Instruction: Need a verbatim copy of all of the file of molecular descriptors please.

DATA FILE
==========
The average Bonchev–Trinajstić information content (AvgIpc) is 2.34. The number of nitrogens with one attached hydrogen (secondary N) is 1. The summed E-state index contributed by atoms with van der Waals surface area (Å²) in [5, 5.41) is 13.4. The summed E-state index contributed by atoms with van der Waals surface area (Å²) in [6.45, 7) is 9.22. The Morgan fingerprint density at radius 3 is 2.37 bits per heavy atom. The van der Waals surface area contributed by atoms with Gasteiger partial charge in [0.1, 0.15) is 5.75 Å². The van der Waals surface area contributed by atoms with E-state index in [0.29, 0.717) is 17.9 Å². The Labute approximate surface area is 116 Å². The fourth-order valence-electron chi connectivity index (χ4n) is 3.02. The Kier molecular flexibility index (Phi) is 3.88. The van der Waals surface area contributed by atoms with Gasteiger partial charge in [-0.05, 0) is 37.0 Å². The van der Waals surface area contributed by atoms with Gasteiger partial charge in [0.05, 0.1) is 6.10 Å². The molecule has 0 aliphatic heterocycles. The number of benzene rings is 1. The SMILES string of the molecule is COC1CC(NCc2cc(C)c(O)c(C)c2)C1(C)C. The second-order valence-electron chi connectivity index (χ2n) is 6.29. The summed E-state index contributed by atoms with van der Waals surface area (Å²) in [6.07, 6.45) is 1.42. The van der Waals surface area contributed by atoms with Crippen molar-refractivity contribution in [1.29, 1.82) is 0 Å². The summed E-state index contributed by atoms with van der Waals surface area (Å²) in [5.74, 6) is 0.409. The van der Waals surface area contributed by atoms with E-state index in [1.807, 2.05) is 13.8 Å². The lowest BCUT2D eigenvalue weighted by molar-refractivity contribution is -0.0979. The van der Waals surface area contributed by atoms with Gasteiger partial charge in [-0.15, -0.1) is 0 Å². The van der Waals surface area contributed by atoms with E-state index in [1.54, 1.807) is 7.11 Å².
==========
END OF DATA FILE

The average Bonchev–Trinajstić information content (AvgIpc) is 2.34. The number of nitrogens with one attached hydrogen (secondary N) is 1. The summed E-state index contributed by atoms with van der Waals surface area (Å²) in [5, 5.41) is 13.4. The summed E-state index contributed by atoms with van der Waals surface area (Å²) in [6.45, 7) is 9.22. The Morgan fingerprint density at radius 3 is 2.37 bits per heavy atom. The van der Waals surface area contributed by atoms with Gasteiger partial charge in [0.1, 0.15) is 5.75 Å². The van der Waals surface area contributed by atoms with E-state index in [0.29, 0.717) is 17.9 Å². The Labute approximate surface area is 116 Å². The fourth-order valence-electron chi connectivity index (χ4n) is 3.02. The Kier molecular flexibility index (Phi) is 3.88. The van der Waals surface area contributed by atoms with Gasteiger partial charge in [-0.05, 0) is 37.0 Å². The van der Waals surface area contributed by atoms with Gasteiger partial charge in [0.05, 0.1) is 6.10 Å². The molecule has 0 aliphatic heterocycles. The number of benzene rings is 1. The SMILES string of the molecule is COC1CC(NCc2cc(C)c(O)c(C)c2)C1(C)C. The second-order valence-electron chi connectivity index (χ2n) is 6.29. The summed E-state index contributed by atoms with van der Waals surface area (Å²) in [6.07, 6.45) is 1.42. The van der Waals surface area contributed by atoms with Crippen molar-refractivity contribution in [1.29, 1.82) is 0 Å². The summed E-state index contributed by atoms with van der Waals surface area (Å²) in [5.74, 6) is 0.409. The van der Waals surface area contributed by atoms with E-state index in [1.807, 2.05) is 13.8 Å². The lowest BCUT2D eigenvalue weighted by molar-refractivity contribution is -0.0979. The van der Waals surface area contributed by atoms with Gasteiger partial charge in [-0.15, -0.1) is 0 Å². The van der Waals surface area contributed by atoms with E-state index in [1.54, 1.807) is 7.11 Å².